Vortex Jazz Club, Dalston | September 12th
This show is the fourth in a series of residencies by Darren Hayman in the delicious Vortex Jazz club. Tonight’s theme is ‘Piano ballads with Trumpets and Trombones’, but one of Hayman’s own lyrics, “I taught your pretty feet how to find the offbeat”, may be a better summation of the evening.
That’s because Darren is not merely here to deliver his songs about dogs and sex (every fan’s two favourite things), but also to educate. His introduction of the supporting musicians, Gail Brand and Mark Sanders, mentions that their music is something we’ve maybe “never heard before”. If it was anyone other than Darren, in his English teacher cardigan, giving us this speech then the musos in the audience might be indignant at such an assumption. But Hayman’s just too damn good at talking to rile us. So we sit, in a kind of silence only achievable in a venue that’s never been violated by electro, and take in half an hour of pure, improvisational jazz.
Unfortunately, your reviewer just isn’t quite smart or patient enough to enjoy it fully. Gail’s trombone (handled with the passion of a post-coital cigarette) and Mark’s drumming (embellished with the use of metallic diablos on cymbals) are undoubtedly excellent. They feed from each other imperceptibly like the world class musicians they are. But here’s the thing … we quite like pop music. Thanks Darren, but let’s get you on that piano.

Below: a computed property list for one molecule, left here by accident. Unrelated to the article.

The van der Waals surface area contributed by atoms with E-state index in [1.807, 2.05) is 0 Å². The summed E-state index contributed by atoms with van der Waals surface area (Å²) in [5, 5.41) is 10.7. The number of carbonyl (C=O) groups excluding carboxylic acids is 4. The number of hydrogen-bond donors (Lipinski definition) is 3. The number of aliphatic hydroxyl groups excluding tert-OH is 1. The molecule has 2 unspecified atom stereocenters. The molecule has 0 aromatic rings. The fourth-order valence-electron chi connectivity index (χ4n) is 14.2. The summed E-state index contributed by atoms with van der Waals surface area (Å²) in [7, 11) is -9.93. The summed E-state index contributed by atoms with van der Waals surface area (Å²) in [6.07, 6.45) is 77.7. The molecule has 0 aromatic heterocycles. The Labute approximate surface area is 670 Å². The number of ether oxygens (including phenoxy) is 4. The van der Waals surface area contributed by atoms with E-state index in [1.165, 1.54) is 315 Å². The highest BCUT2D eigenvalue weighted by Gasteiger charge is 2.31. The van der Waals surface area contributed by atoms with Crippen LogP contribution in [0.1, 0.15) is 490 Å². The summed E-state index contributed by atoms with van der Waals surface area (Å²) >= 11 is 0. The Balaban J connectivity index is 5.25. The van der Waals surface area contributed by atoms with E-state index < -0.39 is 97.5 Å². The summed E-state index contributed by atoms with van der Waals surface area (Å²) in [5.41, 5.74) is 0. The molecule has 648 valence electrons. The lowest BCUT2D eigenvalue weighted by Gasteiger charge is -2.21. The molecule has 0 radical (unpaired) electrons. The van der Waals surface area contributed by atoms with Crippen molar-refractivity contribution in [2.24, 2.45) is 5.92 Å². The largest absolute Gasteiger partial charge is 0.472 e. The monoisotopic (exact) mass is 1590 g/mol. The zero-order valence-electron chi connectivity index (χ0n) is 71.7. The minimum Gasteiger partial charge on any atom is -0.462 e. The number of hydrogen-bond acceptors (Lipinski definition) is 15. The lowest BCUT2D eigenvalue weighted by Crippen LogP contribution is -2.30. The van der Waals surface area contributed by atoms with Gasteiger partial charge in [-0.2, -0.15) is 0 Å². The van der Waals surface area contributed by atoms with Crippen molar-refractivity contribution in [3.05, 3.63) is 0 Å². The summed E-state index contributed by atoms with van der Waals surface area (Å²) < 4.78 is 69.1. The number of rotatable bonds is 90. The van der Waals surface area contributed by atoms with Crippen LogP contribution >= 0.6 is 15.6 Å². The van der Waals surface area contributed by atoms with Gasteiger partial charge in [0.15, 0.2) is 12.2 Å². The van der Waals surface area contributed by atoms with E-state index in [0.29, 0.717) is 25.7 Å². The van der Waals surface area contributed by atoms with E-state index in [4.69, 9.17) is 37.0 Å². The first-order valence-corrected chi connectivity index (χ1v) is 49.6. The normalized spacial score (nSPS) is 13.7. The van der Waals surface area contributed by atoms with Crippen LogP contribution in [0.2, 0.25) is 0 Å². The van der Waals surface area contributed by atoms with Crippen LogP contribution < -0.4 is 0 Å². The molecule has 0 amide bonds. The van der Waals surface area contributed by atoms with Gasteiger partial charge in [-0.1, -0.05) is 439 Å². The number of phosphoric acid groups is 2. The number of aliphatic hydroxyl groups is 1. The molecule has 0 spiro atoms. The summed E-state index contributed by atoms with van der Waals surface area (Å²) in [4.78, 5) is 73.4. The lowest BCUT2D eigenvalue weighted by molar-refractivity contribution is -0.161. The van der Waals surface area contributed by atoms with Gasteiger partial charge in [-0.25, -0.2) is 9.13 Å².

Oddly for a ‘Piano ballads’ set, we begin with The Day you Arrive from The French’s entirely electronic album Local Information. It gets a sparse makeover with Darren at the piano and Donal ‘my-cheekbones-are-distracting’ Sweeney on the double bass. Hayman’s wit is lifted by the minimal accompaniment and a selection of songs from The Ship’s Piano that allow for anecdotal embellishment. The mood in the room is meditative with lyric-prompted giggles. A sporadic trumpet – the most damn emotionally manipulative of the horns – rouses and devastates in the hands of Steve Pretty.
To finish, Gail and Mark provide accompaniment whilst Hayman tells a story about West Ham, Chubb locks, and death. It’s perfect. Something finally slots into place; the shared matter between the jazz and the ballads becomes apparent. Hayman cleverly bares the perfect amount of soul.
As with all of Hayman’s wide-ranging projects, this residency is not for the sake of itself. Curative muscles are being flexed and old songs delicately dusted in the name of exploring a different kind of gig experience. And it’s certainly one worth having. Unless you’re a fidgeter, buy a ticket. For the December one. There’s going to be a secret santa.
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Words and Photo: Suzie McCracken